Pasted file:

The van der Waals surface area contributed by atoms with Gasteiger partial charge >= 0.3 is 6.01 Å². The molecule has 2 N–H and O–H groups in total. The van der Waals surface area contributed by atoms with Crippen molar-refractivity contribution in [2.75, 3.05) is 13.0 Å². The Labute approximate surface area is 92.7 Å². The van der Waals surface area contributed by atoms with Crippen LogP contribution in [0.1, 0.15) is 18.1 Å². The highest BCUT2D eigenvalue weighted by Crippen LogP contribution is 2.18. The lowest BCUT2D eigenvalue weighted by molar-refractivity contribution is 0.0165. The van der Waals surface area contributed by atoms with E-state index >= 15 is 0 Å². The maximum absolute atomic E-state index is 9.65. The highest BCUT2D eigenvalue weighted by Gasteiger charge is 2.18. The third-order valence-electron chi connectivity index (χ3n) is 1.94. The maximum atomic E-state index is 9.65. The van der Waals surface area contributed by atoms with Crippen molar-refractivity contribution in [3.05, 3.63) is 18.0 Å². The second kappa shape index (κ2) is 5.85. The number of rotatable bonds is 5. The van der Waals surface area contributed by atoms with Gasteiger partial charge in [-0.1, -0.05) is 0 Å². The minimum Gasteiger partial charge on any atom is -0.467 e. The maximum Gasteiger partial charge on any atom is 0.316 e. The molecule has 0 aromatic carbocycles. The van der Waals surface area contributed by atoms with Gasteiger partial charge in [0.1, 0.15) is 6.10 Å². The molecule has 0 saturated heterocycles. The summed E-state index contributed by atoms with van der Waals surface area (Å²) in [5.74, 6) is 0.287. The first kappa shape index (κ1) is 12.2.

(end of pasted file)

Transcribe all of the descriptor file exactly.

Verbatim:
The van der Waals surface area contributed by atoms with Gasteiger partial charge >= 0.3 is 6.01 Å². The molecule has 2 N–H and O–H groups in total. The van der Waals surface area contributed by atoms with Crippen molar-refractivity contribution in [2.75, 3.05) is 13.0 Å². The Labute approximate surface area is 92.7 Å². The van der Waals surface area contributed by atoms with Crippen LogP contribution in [0.1, 0.15) is 18.1 Å². The highest BCUT2D eigenvalue weighted by Crippen LogP contribution is 2.18. The lowest BCUT2D eigenvalue weighted by molar-refractivity contribution is 0.0165. The van der Waals surface area contributed by atoms with E-state index >= 15 is 0 Å². The maximum absolute atomic E-state index is 9.65. The highest BCUT2D eigenvalue weighted by Gasteiger charge is 2.18. The third-order valence-electron chi connectivity index (χ3n) is 1.94. The maximum atomic E-state index is 9.65. The van der Waals surface area contributed by atoms with Crippen molar-refractivity contribution in [3.05, 3.63) is 18.0 Å². The second kappa shape index (κ2) is 5.85. The number of rotatable bonds is 5. The van der Waals surface area contributed by atoms with Gasteiger partial charge in [-0.1, -0.05) is 0 Å². The minimum Gasteiger partial charge on any atom is -0.467 e. The maximum Gasteiger partial charge on any atom is 0.316 e. The molecule has 0 aromatic carbocycles. The van der Waals surface area contributed by atoms with Gasteiger partial charge in [0.1, 0.15) is 6.10 Å². The molecule has 0 saturated heterocycles. The summed E-state index contributed by atoms with van der Waals surface area (Å²) in [5.74, 6) is 0.287. The first kappa shape index (κ1) is 12.2.